The U.S. Department of Labor ordered a U.S. employer and its owner and president to pay two employees over $291,000 in back pay, return of application fees, plus pre-and post-judgment interests.
Both employees were sponsored for H-1B visas by the employer. When they made themselves available to the employer, they were not employed and never received payment. The Administrative Judge found that the two employees were “benched” and ordered the employer and its owner/president to pay their wages for the duration of the respective validity of their H-1B visas, in addition to the return of the immigration fees paid to the employer by each employee. The judge tacked on the post-and pre-judgment interests on the penalty.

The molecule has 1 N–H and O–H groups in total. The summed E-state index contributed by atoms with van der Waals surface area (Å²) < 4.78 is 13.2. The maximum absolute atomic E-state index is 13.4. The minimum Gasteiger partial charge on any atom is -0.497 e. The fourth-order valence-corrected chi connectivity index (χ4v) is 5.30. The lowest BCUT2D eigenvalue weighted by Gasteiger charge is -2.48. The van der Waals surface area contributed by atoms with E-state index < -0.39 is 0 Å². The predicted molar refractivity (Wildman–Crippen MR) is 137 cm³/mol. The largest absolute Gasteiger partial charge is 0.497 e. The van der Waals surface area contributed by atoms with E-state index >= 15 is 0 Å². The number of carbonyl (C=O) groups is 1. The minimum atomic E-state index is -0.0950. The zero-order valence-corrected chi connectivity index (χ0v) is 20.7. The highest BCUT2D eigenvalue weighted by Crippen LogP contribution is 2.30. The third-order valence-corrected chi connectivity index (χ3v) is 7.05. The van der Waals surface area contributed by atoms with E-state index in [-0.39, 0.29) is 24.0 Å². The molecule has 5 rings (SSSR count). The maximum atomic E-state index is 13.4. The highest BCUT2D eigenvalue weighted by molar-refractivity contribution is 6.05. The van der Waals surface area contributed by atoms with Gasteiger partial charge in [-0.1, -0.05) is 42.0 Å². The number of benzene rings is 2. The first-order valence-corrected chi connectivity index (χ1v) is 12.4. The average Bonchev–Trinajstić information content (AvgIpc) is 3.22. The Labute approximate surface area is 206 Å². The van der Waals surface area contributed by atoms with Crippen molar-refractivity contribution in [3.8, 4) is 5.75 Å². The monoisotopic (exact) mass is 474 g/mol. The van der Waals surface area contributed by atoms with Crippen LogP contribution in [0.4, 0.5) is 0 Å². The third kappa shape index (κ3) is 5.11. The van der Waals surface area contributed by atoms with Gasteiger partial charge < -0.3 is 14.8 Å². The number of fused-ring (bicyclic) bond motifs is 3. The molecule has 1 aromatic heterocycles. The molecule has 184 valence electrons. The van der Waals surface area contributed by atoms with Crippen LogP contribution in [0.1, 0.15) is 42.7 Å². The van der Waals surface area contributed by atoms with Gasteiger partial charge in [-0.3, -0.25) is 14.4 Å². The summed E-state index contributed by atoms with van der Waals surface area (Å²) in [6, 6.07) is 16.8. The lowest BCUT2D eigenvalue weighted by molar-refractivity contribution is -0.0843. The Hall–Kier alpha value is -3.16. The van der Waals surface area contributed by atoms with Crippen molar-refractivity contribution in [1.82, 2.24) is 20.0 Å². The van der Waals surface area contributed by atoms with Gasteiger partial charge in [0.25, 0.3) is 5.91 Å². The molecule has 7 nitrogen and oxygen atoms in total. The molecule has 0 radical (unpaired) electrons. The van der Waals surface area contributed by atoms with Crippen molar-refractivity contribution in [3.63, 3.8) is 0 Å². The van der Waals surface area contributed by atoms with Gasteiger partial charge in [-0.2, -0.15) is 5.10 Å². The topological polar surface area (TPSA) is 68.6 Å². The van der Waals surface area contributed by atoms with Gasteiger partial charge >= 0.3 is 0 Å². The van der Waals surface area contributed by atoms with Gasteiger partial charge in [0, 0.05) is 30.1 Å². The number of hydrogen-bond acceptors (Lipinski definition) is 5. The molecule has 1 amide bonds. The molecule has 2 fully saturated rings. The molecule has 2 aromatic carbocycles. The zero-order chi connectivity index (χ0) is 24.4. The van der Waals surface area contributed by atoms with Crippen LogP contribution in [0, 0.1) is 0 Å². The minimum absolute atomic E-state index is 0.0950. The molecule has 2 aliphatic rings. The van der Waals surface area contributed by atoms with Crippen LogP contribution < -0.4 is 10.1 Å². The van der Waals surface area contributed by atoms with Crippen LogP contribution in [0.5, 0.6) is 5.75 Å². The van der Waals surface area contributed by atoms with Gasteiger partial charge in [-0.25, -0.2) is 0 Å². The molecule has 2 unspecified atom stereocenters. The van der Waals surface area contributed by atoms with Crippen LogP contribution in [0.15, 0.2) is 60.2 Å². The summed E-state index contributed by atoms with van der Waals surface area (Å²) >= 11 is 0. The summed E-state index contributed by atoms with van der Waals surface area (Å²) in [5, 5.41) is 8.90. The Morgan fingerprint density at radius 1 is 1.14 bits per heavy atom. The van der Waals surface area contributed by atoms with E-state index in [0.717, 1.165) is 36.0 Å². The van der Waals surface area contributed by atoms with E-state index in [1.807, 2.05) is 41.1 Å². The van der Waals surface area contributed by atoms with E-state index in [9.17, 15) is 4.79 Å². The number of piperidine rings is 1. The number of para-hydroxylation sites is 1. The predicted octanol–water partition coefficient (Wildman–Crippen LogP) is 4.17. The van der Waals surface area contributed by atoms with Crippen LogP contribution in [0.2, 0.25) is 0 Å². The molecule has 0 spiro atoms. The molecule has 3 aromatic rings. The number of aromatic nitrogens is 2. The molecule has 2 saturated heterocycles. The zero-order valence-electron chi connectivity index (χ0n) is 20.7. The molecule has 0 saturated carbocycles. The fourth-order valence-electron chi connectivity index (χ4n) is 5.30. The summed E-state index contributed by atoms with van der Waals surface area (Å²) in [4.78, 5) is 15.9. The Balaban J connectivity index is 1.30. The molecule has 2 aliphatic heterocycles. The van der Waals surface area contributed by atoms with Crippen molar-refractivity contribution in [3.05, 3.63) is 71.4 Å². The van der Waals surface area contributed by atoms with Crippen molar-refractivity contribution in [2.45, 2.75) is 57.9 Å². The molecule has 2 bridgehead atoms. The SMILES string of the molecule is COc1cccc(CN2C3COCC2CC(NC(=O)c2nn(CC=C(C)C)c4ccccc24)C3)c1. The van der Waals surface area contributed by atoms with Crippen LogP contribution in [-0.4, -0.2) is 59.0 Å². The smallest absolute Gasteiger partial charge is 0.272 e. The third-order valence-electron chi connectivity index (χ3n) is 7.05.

Employers are reminded that “benching” H-1B employees is strictly prohibited. An employer cannot fail to pay an H-1B employee because of insufficient work or lack of a license or permit. Employers should distinguish this impermissible activity from voluntary requests for leave by H-1B workers that are unrelated to employment, such as caring for a sick family member, which is permissible activity.